This article was published in Australian Dictionary of Biography, Volume 16, (MUP), 2002
Margaret Alison Telfer (1904-1974), university registrar, was born on 21 October 1904 at Lismore, New South Wales, second child of James Barnet Telfer, a native-born schoolteacher, and his wife Margaret Augusta, née Craig, who came from England. Peg attended Tamworth and Newcastle High schools, and entered Women's College, University of Sydney (B.A., 1925; Dip.Ed., 1926). Involved in student societies, she held office in the university women's sports association and enjoyed skiing.
After serving as secretary (from 1926) of the Sydney University Women's Union, Miss Telfer was appointed adviser to women students in 1939. Encouraged by the vice-chancellor Sir Robert Wallace, she became deputy assistant registrar in 1944. She was promoted to assistant registrar in 1947 and deputy registrar in 1950. During her early years in the registrar's department she interviewed numerous ex-servicemen and women seeking war-service matriculation, meticulously reviewed all cases, and showed continuing interest in their welfare.
When Margaret Telfer accepted the university senate's offer of the position of registrar in August 1955, she was the first woman to hold a top administrative post in any Commonwealth university. A travel grant from the Carnegie Corporation of New York in 1956 enabled her to study administration and student services in British and North American universities. On her return she faced challenges arising from increased student numbers (both undergraduate and postgraduate), demands from departments and faculties, and pressures that flowed from the implementation of Sir Keith Murray's report (1957) on Australian universities. She tried to keep a balance between the senate, the administration, the professorial and non-professorial staff, and the students. Confronted with complex problems, she quite often calmly provided a simple solution.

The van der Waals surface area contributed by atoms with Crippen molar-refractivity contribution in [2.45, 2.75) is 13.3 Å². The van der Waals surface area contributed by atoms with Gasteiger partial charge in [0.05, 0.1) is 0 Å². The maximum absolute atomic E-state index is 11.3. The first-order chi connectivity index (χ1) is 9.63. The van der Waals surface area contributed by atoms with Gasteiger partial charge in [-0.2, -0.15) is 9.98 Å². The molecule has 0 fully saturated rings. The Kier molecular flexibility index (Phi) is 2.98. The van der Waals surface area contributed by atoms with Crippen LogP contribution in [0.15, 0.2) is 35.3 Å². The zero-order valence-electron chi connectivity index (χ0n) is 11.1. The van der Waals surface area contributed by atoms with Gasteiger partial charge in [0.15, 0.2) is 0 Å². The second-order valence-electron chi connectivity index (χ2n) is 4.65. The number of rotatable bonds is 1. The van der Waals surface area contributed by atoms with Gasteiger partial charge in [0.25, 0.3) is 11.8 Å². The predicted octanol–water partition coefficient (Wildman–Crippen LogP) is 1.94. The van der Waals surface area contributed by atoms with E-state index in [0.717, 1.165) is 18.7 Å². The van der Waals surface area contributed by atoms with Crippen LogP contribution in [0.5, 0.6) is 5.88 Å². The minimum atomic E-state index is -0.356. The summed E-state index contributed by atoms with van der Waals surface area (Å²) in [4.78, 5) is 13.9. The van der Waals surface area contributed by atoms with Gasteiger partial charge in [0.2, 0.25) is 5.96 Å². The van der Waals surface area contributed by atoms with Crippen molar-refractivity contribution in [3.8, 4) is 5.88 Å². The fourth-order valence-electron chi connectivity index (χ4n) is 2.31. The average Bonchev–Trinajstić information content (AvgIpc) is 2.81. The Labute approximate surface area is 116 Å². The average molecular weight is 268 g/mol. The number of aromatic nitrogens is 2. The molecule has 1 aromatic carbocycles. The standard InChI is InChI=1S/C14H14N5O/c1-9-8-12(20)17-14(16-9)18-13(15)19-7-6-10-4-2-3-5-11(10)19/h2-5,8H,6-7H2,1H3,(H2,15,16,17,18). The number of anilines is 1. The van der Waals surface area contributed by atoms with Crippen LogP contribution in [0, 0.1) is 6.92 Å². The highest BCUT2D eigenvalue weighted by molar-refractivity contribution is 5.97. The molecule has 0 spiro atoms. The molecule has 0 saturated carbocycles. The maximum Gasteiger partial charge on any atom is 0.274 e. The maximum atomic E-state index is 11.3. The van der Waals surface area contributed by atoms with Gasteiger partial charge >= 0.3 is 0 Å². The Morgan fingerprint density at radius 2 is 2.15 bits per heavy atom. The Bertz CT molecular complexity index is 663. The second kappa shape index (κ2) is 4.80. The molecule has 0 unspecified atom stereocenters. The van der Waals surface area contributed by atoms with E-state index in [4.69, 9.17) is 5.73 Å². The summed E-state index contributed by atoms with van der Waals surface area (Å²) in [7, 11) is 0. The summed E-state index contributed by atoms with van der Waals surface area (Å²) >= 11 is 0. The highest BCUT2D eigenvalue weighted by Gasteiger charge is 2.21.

A member (1940-55) of the Board of Social Studies, Telfer was appointed (1953) to the committee, chaired by (Sir) Harold Wyndham, that surveyed secondary education in New South Wales. She was a council-member (1940-59 and 1963-69) of Women's College, a trustee (1966-69) and council-member (1969-74) of the Public Library of New South Wales, president of the Sydney University Women Graduates' Association (1945-47) and of the Australian Federation of University Women (1958-60), and a member (1967-74) of the Parole Board, New South Wales. In 1960 she was appointed O.B.E. The University of Sydney conferred on her an honorary Litt.D. in 1969.
Dignified, efficient, courteous, patient and sympathetic, Telfer was readily available to staff and students who sought her help, advice, and knowledge of 'university rules, procedures, precedents and lore'. In May 1967, at the time of her retirement, Professor W. M. O'Neil wrote of her as a 'traditionalist' in a period of change, 'constantly reminding us whence we came and where we originally set out to go'. He further pointed out 'she has of course not been able to please everyone. That was not possible and she knew it. That, indeed, is why she has made her way to the top'.
Miss Telfer was a slender, dark-haired, elegant woman. Colleagues affectionately remembered her 'gentle wit and humour and the quiet authority with which she expressed her views'. She died of a coronary occlusion on 24 May 1974 at her Wollstonecraft home and was cremated.
Ursula Bygott, 'Telfer, Margaret Alison (1904–1974)', Australian Dictionary of Biography, National Centre of Biography, Australian National University, http://adb.anu.edu.au/biography/telfer-margaret-alison-11837/text21183, published first in hardcopy 2002, accessed online 27 January 2015.
This article was first published in hardcopy in Australian Dictionary of Biography, Volume 16, (MUP), 2002